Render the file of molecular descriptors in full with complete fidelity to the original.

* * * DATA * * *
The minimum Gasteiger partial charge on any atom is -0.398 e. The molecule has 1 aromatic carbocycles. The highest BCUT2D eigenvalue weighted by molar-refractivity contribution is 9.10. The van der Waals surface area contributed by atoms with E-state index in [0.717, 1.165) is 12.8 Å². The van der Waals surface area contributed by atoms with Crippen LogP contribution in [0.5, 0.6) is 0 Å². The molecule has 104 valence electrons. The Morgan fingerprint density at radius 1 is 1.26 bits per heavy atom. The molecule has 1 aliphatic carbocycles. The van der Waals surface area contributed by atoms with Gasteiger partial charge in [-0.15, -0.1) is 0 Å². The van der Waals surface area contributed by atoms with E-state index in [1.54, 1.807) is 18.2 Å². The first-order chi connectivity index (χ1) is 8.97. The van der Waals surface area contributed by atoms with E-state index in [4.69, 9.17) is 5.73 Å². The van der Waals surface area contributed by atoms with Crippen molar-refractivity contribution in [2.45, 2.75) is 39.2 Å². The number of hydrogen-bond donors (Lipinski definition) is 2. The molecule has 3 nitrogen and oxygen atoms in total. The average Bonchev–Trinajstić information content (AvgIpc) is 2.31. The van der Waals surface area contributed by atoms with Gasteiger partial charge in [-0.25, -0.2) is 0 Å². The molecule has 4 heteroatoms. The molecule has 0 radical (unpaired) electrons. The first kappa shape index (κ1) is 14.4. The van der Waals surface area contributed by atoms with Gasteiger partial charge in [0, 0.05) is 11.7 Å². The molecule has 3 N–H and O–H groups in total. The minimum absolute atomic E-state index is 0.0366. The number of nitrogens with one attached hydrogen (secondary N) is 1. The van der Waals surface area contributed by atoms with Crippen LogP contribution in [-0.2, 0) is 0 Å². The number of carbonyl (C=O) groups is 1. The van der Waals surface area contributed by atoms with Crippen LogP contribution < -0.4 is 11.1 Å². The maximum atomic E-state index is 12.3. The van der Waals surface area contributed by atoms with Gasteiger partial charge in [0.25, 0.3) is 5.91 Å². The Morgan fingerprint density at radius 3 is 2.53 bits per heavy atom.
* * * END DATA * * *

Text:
The minimum Gasteiger partial charge on any atom is -0.398 e. The molecule has 1 aromatic carbocycles. The highest BCUT2D eigenvalue weighted by molar-refractivity contribution is 9.10. The van der Waals surface area contributed by atoms with E-state index in [0.717, 1.165) is 12.8 Å². The van der Waals surface area contributed by atoms with Crippen LogP contribution in [0.5, 0.6) is 0 Å². The molecule has 104 valence electrons. The Morgan fingerprint density at radius 1 is 1.26 bits per heavy atom. The molecule has 1 aliphatic carbocycles. The van der Waals surface area contributed by atoms with Gasteiger partial charge in [-0.15, -0.1) is 0 Å². The van der Waals surface area contributed by atoms with E-state index in [1.54, 1.807) is 18.2 Å². The first-order chi connectivity index (χ1) is 8.97. The van der Waals surface area contributed by atoms with E-state index in [4.69, 9.17) is 5.73 Å². The van der Waals surface area contributed by atoms with Crippen molar-refractivity contribution in [2.45, 2.75) is 39.2 Å². The number of hydrogen-bond donors (Lipinski definition) is 2. The molecule has 3 nitrogen and oxygen atoms in total. The average Bonchev–Trinajstić information content (AvgIpc) is 2.31. The van der Waals surface area contributed by atoms with Gasteiger partial charge in [-0.25, -0.2) is 0 Å². The molecule has 4 heteroatoms. The molecule has 0 radical (unpaired) electrons. The first kappa shape index (κ1) is 14.4. The van der Waals surface area contributed by atoms with Gasteiger partial charge in [0, 0.05) is 11.7 Å². The molecule has 3 N–H and O–H groups in total. The minimum absolute atomic E-state index is 0.0366. The number of nitrogens with one attached hydrogen (secondary N) is 1. The van der Waals surface area contributed by atoms with Crippen LogP contribution in [-0.2, 0) is 0 Å². The number of carbonyl (C=O) groups is 1. The van der Waals surface area contributed by atoms with Crippen LogP contribution < -0.4 is 11.1 Å². The maximum atomic E-state index is 12.3. The van der Waals surface area contributed by atoms with Gasteiger partial charge in [0.25, 0.3) is 5.91 Å². The Morgan fingerprint density at radius 3 is 2.53 bits per heavy atom.